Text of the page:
• The mistranslation of the Treaty led to Māori and the Crown having totally different understandings of what they had promised each other. The actions of Crown officials after the signing of the Treaty suggest that they believed that New Zealand had been instantly painted “imperial pink”, with Māori now subject to British law. Actions by Māori chiefs after 1840 suggest that they believed that they would still have authority over their people and land

  • On 21 May 1840, Hobson proclaimed British sovereignty over all of New Zealand. Most likely, this was in response to plans by the New Zealand Company to establish its own government in the Cook Strait region

  • The arrest, trial, and execution of Maketu in 1842 provided an early post-Treaty test for British law in situations that involved cross-cultural crime

  • In 1842, land commissioners began investigating pre-Treaty land purchases. If the commissioners believed that the transaction had been fair, they validated it and awarded a Crown Grant. Crown Grants were limited to 2560 acres (four square miles). Excess land was ceded to the Crown, as was land that was deemed to be invalidly obtained. Commissioner William Spain deemed most of the purchases around Wellington to be invalid

  • Conflict between some tribes in 1842 led to the suggestion that those chiefs who had not signed the Treaty didn’t come under its authority. A ruling was made that all Māori were deemed to be under Crown authority

  • The Wairau incident highlighted many of the issues that surrounded the Treaty. Ngāti Toa disputed the New Zealand Company’s claim to have purchased the land and disrupted the surveyors. The New Zealand Company officials set off to arrest Te Rauparaha. A musket was fired, killing Te Rangihaeata’s wife, and in the fighting that ensued, five more Māori and 22 Pākehā were killed. Of these Pākehā deaths, 13 had surrendered but were killed as utu for the Māori deaths. Governor FitzRoy refused to apprehend Te Rangihaeata for these killings, saying there was wrong on each side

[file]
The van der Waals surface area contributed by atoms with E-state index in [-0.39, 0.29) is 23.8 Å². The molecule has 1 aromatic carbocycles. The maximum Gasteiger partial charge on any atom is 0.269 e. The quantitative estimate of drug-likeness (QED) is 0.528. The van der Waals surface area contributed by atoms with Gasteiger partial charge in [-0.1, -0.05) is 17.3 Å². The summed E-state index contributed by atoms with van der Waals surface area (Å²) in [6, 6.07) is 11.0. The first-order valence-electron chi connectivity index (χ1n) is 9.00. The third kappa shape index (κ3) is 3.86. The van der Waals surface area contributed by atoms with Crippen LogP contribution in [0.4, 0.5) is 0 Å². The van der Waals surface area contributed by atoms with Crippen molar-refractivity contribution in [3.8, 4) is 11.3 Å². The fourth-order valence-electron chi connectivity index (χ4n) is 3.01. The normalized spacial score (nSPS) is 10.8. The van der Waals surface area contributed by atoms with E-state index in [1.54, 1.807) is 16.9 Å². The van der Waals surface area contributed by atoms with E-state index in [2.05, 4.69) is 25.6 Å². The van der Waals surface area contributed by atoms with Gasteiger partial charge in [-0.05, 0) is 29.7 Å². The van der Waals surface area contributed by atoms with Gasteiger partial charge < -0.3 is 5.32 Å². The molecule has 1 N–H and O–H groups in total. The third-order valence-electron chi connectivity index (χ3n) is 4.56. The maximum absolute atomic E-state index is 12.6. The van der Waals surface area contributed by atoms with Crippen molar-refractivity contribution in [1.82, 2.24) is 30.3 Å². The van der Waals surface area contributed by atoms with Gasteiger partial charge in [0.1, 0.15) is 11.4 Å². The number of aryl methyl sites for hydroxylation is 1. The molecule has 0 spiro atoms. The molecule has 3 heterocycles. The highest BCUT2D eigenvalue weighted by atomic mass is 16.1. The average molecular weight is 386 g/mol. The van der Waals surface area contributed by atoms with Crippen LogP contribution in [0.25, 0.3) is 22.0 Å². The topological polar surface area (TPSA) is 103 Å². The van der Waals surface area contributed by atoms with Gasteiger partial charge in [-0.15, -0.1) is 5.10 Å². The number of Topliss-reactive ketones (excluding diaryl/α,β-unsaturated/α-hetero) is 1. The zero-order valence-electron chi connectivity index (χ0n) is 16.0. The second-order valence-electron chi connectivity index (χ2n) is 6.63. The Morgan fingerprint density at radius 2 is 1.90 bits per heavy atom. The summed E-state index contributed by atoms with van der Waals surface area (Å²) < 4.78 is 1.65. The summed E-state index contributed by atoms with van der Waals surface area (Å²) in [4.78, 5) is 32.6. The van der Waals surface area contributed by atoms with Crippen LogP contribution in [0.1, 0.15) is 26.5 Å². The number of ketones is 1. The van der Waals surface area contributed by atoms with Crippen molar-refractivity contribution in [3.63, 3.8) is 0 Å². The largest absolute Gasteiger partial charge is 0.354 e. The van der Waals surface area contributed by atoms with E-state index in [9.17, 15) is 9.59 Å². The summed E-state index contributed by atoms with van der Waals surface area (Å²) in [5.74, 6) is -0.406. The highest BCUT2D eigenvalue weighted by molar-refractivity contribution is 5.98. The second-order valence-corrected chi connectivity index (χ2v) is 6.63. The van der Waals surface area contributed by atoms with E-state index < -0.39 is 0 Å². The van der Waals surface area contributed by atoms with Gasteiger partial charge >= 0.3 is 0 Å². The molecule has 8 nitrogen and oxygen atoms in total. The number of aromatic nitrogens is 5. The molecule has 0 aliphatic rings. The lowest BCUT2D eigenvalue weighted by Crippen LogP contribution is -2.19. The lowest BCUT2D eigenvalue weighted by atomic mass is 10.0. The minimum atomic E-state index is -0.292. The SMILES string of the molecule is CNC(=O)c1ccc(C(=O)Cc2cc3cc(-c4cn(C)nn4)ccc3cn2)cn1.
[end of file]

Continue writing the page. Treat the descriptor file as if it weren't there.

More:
• The Treaty of Waitangi gave the Crown the exclusive right to purchase Māori land, but in 1844 private land purchases were allowed when Governor FitzRoy gave in to demands from settlers and Māori and waived his right of pre-emption

  • Hone Heke cutting down the flagpole at Kororareka in 1844 and 1845 was a protest against what he perceived to be a loss of Māori authority and a breach of the Treaty of Waitangi. The Northern War that followed was very much a war of sovereignty

  • In 1846, the British Government instructed that the ownership of Māori land had to be registered. Any unregistered land was deemed to be “surplus”. Governor Grey reinstated the exclusive Crown right to purchase Māori land, citing the Treaty of Waitangi

  • Grey attempted to force Māori to sell wasteland in the Wellington region, which threatened the mana of Te Rauparaha and Te Rangihaeata. Incidents of fighting occurred in the Hutt Valley in 1846. Grey arrested Te Rauparaha. Grey acquired 30 million acres of the South Island and 3 million acres of the North Island before he left New Zealand in 1853. His negotiation and methods of purchase were questionable, payments were minimal, and promises were not kept especially in the South Island

  • Rise of the King Movement was an attempt by Māori to retain land and sovereignty. In 1859, Potatau Te Wherowhero was confirmed as holding the mana of kingship, supported by Waikato and central North Island tribes. Pākehā and the Governor saw the King Movement as a threat to British sovereignty

  • The Kohimarama Conference of 1860 was an attempt by Governor Gore-Browne to re-examine the Treaty and deal with the problem of Māori refusal to sell land, especially the King Movement

  • Outbreak of war in Taranaki – Pākehā desire to purchase land in Waitara led to Te Teira offering to sell it to the Crown. Wiremu Kingi denied Te Teira’s right to sell and refused to sell the land maintaining his mana and rangatiratanga over Waitara. Governor Gore-Browne felt British sovereignty had to be asserted by denying Wiremu Kingi’s authority over Waitara

  • Fighting began in March 1860. Waikato Kingites joined the fighting in support of Kingi and Māori autonomy.